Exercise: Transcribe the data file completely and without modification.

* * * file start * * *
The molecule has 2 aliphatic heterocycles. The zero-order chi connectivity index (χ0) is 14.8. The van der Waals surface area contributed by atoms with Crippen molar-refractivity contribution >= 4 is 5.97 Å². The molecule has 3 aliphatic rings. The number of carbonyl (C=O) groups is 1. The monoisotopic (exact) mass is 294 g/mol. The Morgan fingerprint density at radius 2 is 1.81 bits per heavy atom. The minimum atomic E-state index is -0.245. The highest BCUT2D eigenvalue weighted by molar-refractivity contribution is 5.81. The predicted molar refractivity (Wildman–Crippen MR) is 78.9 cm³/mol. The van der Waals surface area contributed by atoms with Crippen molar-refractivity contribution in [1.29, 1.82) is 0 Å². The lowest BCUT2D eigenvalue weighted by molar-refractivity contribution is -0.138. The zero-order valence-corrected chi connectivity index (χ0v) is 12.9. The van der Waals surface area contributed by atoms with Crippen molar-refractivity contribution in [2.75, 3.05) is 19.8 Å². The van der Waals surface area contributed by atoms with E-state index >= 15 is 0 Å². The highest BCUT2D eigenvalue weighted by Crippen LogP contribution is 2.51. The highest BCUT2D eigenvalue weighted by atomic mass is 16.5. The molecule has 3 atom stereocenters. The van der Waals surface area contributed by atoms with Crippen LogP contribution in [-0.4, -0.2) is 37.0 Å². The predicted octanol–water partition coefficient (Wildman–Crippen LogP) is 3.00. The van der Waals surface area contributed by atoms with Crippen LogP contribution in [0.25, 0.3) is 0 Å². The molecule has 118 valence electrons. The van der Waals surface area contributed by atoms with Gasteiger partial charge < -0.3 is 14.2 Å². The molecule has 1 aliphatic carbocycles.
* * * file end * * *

The molecule has 2 aliphatic heterocycles. The zero-order chi connectivity index (χ0) is 14.8. The van der Waals surface area contributed by atoms with Crippen molar-refractivity contribution >= 4 is 5.97 Å². The molecule has 3 aliphatic rings. The number of carbonyl (C=O) groups is 1. The monoisotopic (exact) mass is 294 g/mol. The Morgan fingerprint density at radius 2 is 1.81 bits per heavy atom. The minimum atomic E-state index is -0.245. The highest BCUT2D eigenvalue weighted by molar-refractivity contribution is 5.81. The predicted molar refractivity (Wildman–Crippen MR) is 78.9 cm³/mol. The van der Waals surface area contributed by atoms with Crippen molar-refractivity contribution in [1.29, 1.82) is 0 Å². The lowest BCUT2D eigenvalue weighted by molar-refractivity contribution is -0.138. The zero-order valence-corrected chi connectivity index (χ0v) is 12.9. The van der Waals surface area contributed by atoms with Crippen molar-refractivity contribution in [2.75, 3.05) is 19.8 Å². The van der Waals surface area contributed by atoms with E-state index >= 15 is 0 Å². The highest BCUT2D eigenvalue weighted by Crippen LogP contribution is 2.51. The highest BCUT2D eigenvalue weighted by atomic mass is 16.5. The molecule has 3 atom stereocenters. The van der Waals surface area contributed by atoms with Crippen LogP contribution in [-0.4, -0.2) is 37.0 Å². The predicted octanol–water partition coefficient (Wildman–Crippen LogP) is 3.00. The van der Waals surface area contributed by atoms with Crippen LogP contribution in [0.25, 0.3) is 0 Å². The molecule has 118 valence electrons. The van der Waals surface area contributed by atoms with Gasteiger partial charge < -0.3 is 14.2 Å². The molecule has 1 aliphatic carbocycles.